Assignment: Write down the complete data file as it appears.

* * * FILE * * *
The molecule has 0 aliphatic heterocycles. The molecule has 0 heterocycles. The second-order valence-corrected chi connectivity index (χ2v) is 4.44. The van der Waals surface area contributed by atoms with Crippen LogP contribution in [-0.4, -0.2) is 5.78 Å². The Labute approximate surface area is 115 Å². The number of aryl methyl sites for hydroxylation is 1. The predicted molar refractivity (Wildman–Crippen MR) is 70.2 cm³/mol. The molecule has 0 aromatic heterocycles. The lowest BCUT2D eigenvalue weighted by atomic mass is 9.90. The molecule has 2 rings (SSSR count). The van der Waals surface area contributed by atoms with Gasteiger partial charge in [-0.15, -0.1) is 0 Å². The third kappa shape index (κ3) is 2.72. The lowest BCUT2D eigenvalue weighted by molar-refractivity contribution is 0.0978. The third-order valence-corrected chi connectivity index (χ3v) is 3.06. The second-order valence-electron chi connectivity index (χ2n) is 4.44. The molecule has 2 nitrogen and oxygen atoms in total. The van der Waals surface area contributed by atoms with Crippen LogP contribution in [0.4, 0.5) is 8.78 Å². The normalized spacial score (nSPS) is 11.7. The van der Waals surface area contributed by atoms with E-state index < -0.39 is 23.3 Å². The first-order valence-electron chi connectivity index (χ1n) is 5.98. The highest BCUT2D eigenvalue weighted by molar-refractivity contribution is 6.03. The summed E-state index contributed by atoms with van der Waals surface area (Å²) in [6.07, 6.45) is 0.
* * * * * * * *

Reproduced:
The molecule has 0 aliphatic heterocycles. The molecule has 0 heterocycles. The second-order valence-corrected chi connectivity index (χ2v) is 4.44. The van der Waals surface area contributed by atoms with Crippen LogP contribution in [-0.4, -0.2) is 5.78 Å². The Labute approximate surface area is 115 Å². The number of aryl methyl sites for hydroxylation is 1. The predicted molar refractivity (Wildman–Crippen MR) is 70.2 cm³/mol. The molecule has 0 aromatic heterocycles. The lowest BCUT2D eigenvalue weighted by atomic mass is 9.90. The molecule has 2 rings (SSSR count). The van der Waals surface area contributed by atoms with Gasteiger partial charge in [-0.15, -0.1) is 0 Å². The third kappa shape index (κ3) is 2.72. The lowest BCUT2D eigenvalue weighted by molar-refractivity contribution is 0.0978. The third-order valence-corrected chi connectivity index (χ3v) is 3.06. The second-order valence-electron chi connectivity index (χ2n) is 4.44. The molecule has 2 nitrogen and oxygen atoms in total. The van der Waals surface area contributed by atoms with Crippen LogP contribution in [0.4, 0.5) is 8.78 Å². The normalized spacial score (nSPS) is 11.7. The van der Waals surface area contributed by atoms with E-state index < -0.39 is 23.3 Å². The first-order valence-electron chi connectivity index (χ1n) is 5.98. The highest BCUT2D eigenvalue weighted by molar-refractivity contribution is 6.03. The summed E-state index contributed by atoms with van der Waals surface area (Å²) in [6.07, 6.45) is 0.